Several days this week, I have awakened in the morning and been keenly aware: I’m okay. I’m just about . . . almost . . . back to my baseline.
It’s about damn time. For months, I anxiously awaited this day, when I would wake up and not feel anything. When I wouldn’t be afraid to be alone. When I could go more than a day without crying.
Here are the ten things that have helped me get to this point:
- Walking: The number one thing I started doing months ago was taking a walk every day. It was something that I didn’t want to do, but it was one of the easiest things I could do to start healing from my trauma. Trauma is energy trapped in the body. Walking provided that energy an outlet.
- Listening to my Body: This one was huge, and yet it was something I had to do in moderation. Initially, I almost had to not listen to my body, which was trying to tell me that I was in danger and that something could happen to me at any moment. I had to push on despite it telling me that. The only time it was useful to pay attention to my bodily sensations was first thing in the morning, so that I got out of bed before my anxiety began to peak. Eventually, as my level of stress began to decrease, I started to feel hunger, and I needed to start listening to my body again. As I had not had an appetite when I was ultra stressed out, I needed to regain ordinary eating patterns. I didn’t know how much to eat, or when to eat . . . my body told me that.
- Safe Places: One of the major components of dealing with post-traumatic stress disorder (or acute stress disorder) is the loss of feelings of safety. You don’t feel safe in the world . . . at all. My apartment wasn’t safe. My work wasn’t safe. The store wasn’t safe. So, I needed to find places where I could begin to feel safe again. My friend began inviting me over to work at her house. My parents moved, and needed me to help out around the house. I began to find places that felt safe again.
- Safe People: These included the people from my safe places, but was not limited to them. I had a list of friends that I would call when I was upset. Having safe people to talk to helped me learn to trust again.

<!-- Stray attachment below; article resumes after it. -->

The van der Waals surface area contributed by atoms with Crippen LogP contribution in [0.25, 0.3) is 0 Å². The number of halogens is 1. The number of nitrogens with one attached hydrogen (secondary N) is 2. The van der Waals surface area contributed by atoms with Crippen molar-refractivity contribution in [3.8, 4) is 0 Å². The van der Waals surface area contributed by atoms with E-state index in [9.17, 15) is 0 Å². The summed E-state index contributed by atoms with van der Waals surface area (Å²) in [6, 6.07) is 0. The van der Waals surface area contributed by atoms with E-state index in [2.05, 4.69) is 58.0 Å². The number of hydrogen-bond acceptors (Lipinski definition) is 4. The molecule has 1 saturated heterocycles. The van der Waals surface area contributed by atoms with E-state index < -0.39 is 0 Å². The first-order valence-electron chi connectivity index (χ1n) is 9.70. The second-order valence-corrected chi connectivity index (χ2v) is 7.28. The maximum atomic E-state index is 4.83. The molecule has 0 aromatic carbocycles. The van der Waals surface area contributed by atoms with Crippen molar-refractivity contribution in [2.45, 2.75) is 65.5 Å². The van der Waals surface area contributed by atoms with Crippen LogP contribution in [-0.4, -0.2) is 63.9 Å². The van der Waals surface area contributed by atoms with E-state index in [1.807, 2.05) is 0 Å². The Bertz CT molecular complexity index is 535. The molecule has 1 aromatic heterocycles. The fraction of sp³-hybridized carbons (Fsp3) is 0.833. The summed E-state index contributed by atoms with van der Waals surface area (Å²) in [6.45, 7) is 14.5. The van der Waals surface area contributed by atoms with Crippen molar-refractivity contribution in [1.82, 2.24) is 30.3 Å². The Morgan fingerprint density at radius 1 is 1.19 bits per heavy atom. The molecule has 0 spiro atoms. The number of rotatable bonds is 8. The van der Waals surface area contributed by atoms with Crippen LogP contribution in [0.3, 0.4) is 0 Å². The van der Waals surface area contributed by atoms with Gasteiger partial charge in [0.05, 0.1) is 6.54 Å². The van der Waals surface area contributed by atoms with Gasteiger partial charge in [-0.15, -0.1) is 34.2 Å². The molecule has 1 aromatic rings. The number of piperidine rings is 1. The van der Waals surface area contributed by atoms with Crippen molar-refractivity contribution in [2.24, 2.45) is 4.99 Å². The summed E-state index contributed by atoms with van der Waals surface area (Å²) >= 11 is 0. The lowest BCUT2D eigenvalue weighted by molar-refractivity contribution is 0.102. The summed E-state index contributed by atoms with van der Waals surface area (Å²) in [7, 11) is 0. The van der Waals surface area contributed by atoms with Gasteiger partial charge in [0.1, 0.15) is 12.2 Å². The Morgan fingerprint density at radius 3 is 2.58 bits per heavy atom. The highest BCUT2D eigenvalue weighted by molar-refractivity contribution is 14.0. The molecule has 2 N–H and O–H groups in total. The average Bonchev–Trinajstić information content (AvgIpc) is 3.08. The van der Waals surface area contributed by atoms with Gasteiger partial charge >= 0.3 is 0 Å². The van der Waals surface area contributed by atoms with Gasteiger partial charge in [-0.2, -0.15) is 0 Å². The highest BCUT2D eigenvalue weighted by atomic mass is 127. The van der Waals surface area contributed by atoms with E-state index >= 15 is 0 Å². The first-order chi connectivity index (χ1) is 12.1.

- Pushing Myself: This part was hard. Sometimes, I didn’t have the wherewithal to push myself, and I needed others to do it for me. But, every time I got myself out to take a walk, or I got myself out the door to an interview, or to a client, or an event, I was helping my healing process. I needed to build up a bank of experiences where I was safe. The only way to do this was to go out and learn that I would be safe when I did these things.
- Self Compassion: Self compassion meant treating myself kindly. It meant allowing myself to be upset when I was upset, and not trying to fight it. It meant allowing myself to cry, and instead of saying to myself, “damn it, why are you crying again?”, saying, “it’s okay, this will pass. It’s okay that you’re upset.” It meant identifying with the small, scared child inside, and embracing and comforting her, talking to her the way that a scared child needs to be spoken to.
- Letting Myself Cry: This goes along with #6, and also with #1. The emotions needed to be expressed, or else they would linger and fester. It would not have been good to hold them in.
- Therapy: My therapist helped me keep things in perspective. She kept me thinking, and when I was able to ask myself the right questions, I was able to find the right answers, which gave me some piece of mind. She also showed me options I didn’t even know I had, and that kept me from losing hope.
- Lists: When I started making lists, it was a game changer. I went from pacing around, complaining about how I had nothing to do, and how I was too distraught to possibly do anything anyway, to focusing on productive tasks. First thing in the morning I would start on my list, as soon as, or before, I started to get too anxious. As long as I was accomplishing something I was able to keep the anxiety at a manageable level.
- Time: All healing takes time. Two months ago, I yearned for this day. I’ll be fine once I get to December, I thought. I had just wanted to fast forward through all of the hard and messy parts. But I got through those parts by taking it one day at a time.
Healing isn’t easy, but it’s possible, with the right plan.